Fighters with WMCs had higher cognitive complexity scores on the Barrett Impulsiveness Scale vs fighters without WMCs (estimate, 0.9; 95% CI, 0.30-1.44; P = .04). No significant associations were found between presence or absence of CSP or CMHs and the various cognitive measures (Table 2). Fighters with CV had a significantly lower mean psychomotor speed (estimated difference, –11.3; 95% CI, –17.4 to –5.2; P = .004; Table 2) and lower mean brain volumes in the supratentorium (estimated difference, –31 191 mm3; 95% CI, –61 903 to –479 mm3; P = .05) and other structures vs fighters without CV (Table 3).
Longer CSPV was associated with lower processing speed (slope, –0.39; 95% CI, –0.49 to –0.28; P < .001) and psychomotor speed (slope, –0.43; 95% CI, –0.53 to –0.32; P < .001) scores (eFigure 3 in the Supplement). In addition, longer CSPV was associated with lower brain volumes in the supratentorium (slope, –1072 mm3 for every 1-mm increase in CSPV length; 95% CI, –1655 to –489 mm3; P < .001) and other structures (Table 4).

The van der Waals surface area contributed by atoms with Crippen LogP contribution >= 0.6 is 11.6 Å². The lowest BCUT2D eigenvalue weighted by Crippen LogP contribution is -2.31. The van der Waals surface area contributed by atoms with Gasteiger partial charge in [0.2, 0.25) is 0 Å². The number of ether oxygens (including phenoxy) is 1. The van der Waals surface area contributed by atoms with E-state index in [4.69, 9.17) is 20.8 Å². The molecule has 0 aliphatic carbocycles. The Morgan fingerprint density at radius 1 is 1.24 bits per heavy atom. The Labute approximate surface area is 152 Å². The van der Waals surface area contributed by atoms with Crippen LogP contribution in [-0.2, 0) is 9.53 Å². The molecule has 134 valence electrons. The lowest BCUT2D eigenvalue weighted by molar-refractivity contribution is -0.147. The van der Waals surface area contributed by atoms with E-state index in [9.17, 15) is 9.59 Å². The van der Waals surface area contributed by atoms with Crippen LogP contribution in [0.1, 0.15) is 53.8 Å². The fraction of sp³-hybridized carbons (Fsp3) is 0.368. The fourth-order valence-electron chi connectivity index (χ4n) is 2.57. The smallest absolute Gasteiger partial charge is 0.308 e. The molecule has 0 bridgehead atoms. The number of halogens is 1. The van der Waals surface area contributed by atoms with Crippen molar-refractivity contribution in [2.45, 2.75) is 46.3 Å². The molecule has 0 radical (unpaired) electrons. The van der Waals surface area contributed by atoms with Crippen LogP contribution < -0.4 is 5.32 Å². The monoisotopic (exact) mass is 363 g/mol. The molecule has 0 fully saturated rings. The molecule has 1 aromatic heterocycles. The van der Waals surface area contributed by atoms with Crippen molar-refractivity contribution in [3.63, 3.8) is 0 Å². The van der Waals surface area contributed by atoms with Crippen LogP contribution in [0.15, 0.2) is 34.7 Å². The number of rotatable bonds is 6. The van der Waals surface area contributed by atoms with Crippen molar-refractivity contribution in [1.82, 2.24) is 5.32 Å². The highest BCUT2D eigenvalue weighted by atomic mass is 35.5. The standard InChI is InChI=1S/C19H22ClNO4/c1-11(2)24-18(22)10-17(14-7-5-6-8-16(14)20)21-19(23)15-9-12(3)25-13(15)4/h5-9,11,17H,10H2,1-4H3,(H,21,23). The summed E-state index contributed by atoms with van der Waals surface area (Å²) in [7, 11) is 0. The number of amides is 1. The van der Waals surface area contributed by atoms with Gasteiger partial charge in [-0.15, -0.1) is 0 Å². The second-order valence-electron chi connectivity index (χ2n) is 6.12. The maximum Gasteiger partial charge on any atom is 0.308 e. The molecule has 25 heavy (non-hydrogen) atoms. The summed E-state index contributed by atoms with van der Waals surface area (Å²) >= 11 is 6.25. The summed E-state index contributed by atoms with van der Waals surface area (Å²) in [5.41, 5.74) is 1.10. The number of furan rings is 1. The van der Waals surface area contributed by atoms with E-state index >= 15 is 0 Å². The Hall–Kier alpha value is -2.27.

For the thalamus, caudate, putamen, hippocampus, and amygdala, a significant interaction was observed between presence or absence of CV and brain volume with respect to psychomotor speed. In these locations, decreasing volume was associated with decreasing psychomotor speed in fighters with or without CV, but the association was strongest in fighters with CV. No similar significant interaction was seen between corpus callosum volume and psychomotor speed or between the various deep brain structures and processing speed (Figure; eTable 3 in the Supplement). No significant associations were seen between fighter exposure score and the various imaging findings, brain volumes, or cognitive scores (eTable 4 in the Supplement).